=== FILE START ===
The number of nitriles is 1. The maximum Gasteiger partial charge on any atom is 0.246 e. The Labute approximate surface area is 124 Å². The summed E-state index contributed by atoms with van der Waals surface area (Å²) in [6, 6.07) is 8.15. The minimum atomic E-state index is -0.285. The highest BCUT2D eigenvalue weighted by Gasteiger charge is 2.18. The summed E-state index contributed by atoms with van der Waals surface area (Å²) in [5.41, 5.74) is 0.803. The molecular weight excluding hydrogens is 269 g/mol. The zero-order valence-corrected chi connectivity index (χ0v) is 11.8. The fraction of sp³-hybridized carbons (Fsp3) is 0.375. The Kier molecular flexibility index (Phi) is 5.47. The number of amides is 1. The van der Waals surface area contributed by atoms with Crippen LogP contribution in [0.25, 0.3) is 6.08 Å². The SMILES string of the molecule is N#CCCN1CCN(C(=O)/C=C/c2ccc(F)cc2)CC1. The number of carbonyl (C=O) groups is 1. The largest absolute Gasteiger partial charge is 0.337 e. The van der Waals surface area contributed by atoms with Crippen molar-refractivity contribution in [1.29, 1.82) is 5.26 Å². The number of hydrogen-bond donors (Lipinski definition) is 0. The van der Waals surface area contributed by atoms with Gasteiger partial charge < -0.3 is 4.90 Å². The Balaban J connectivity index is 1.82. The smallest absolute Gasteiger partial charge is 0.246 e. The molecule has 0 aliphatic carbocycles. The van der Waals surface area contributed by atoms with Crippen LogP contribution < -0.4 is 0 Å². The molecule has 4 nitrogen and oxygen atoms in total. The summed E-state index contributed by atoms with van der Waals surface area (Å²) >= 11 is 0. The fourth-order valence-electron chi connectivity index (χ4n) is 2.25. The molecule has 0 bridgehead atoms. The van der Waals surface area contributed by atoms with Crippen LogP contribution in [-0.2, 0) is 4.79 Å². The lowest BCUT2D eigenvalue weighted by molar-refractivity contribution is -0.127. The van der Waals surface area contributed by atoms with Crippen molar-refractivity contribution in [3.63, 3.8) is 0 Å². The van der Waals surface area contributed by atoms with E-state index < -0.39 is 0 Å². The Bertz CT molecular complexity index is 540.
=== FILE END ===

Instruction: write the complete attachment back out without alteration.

The number of nitriles is 1. The maximum Gasteiger partial charge on any atom is 0.246 e. The Labute approximate surface area is 124 Å². The summed E-state index contributed by atoms with van der Waals surface area (Å²) in [6, 6.07) is 8.15. The minimum atomic E-state index is -0.285. The highest BCUT2D eigenvalue weighted by Gasteiger charge is 2.18. The summed E-state index contributed by atoms with van der Waals surface area (Å²) in [5.41, 5.74) is 0.803. The molecular weight excluding hydrogens is 269 g/mol. The zero-order valence-corrected chi connectivity index (χ0v) is 11.8. The fraction of sp³-hybridized carbons (Fsp3) is 0.375. The Kier molecular flexibility index (Phi) is 5.47. The number of amides is 1. The van der Waals surface area contributed by atoms with Crippen LogP contribution in [0.25, 0.3) is 6.08 Å². The SMILES string of the molecule is N#CCCN1CCN(C(=O)/C=C/c2ccc(F)cc2)CC1. The number of carbonyl (C=O) groups is 1. The largest absolute Gasteiger partial charge is 0.337 e. The van der Waals surface area contributed by atoms with Crippen molar-refractivity contribution in [1.29, 1.82) is 5.26 Å². The number of hydrogen-bond donors (Lipinski definition) is 0. The van der Waals surface area contributed by atoms with Gasteiger partial charge < -0.3 is 4.90 Å². The Balaban J connectivity index is 1.82. The smallest absolute Gasteiger partial charge is 0.246 e. The molecule has 0 aliphatic carbocycles. The van der Waals surface area contributed by atoms with Crippen LogP contribution < -0.4 is 0 Å². The molecule has 4 nitrogen and oxygen atoms in total. The summed E-state index contributed by atoms with van der Waals surface area (Å²) >= 11 is 0. The fourth-order valence-electron chi connectivity index (χ4n) is 2.25. The molecule has 0 bridgehead atoms. The van der Waals surface area contributed by atoms with Crippen LogP contribution in [-0.2, 0) is 4.79 Å². The lowest BCUT2D eigenvalue weighted by molar-refractivity contribution is -0.127. The van der Waals surface area contributed by atoms with Crippen molar-refractivity contribution in [3.63, 3.8) is 0 Å². The van der Waals surface area contributed by atoms with E-state index < -0.39 is 0 Å². The Bertz CT molecular complexity index is 540.